Reduced attentional capture in action video game players
Research output: Contribution to journal › Article › peer-review
- University of British Columbia
- Vrije Universiteit Amsterdam
Recent studies indicate that playing action video games improves performance on a number of attention-based tasks. However, it remains unclear whether action video game experience primarily affects endogenous or exogenous forms of spatial orienting. To examine this issue, action video game players and non-action video game players performed an attentional capture task. The results show that action video game players responded quicker than non-action video game players, both when a target appeared in isolation and when a salient, task-irrelevant distractor was present in the display. Action video game players additionally showed a smaller capture effect than did non-action video game players. When coupled with the findings of previous studies, the collective evidence indicates that extensive experience with action video games may enhance players' top-down attentional control, which, in turn, can modulate the negative effects of bottom-up attentional capture.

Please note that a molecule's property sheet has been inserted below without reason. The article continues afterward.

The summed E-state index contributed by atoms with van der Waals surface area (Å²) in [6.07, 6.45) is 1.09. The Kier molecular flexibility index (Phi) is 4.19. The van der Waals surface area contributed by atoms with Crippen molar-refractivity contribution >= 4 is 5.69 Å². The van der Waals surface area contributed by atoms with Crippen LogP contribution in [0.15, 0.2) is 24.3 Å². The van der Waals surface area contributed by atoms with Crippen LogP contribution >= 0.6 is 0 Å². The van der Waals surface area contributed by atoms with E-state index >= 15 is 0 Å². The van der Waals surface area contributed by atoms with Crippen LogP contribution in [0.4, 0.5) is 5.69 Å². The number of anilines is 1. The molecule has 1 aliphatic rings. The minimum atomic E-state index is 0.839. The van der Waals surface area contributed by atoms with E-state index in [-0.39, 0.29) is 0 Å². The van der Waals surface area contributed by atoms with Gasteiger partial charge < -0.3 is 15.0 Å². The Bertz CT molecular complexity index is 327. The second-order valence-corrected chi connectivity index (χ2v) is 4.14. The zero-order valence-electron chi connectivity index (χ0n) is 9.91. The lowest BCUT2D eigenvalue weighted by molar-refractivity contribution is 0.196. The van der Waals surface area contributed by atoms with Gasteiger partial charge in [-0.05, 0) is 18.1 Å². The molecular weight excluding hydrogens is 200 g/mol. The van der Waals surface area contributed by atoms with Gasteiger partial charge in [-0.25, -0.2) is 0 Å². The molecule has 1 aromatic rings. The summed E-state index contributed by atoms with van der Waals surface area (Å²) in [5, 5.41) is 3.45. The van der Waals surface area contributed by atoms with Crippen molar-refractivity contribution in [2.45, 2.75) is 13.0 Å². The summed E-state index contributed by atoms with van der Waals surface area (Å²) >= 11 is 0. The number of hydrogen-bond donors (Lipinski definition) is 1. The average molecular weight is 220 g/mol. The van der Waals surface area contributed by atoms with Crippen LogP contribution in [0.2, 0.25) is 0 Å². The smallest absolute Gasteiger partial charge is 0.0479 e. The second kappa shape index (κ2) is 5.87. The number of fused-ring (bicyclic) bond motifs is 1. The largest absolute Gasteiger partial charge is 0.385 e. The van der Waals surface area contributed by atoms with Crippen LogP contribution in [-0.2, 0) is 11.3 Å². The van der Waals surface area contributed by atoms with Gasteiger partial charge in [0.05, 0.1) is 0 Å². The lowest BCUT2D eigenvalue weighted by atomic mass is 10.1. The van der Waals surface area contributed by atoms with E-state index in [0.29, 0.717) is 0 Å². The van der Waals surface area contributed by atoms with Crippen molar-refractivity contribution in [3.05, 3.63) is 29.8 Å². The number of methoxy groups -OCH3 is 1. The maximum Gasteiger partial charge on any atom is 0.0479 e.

|Number of pages||5|
|Journal||Attention, Perception, and Psychophysics|
|Publication status||Published - 1 Apr 2010|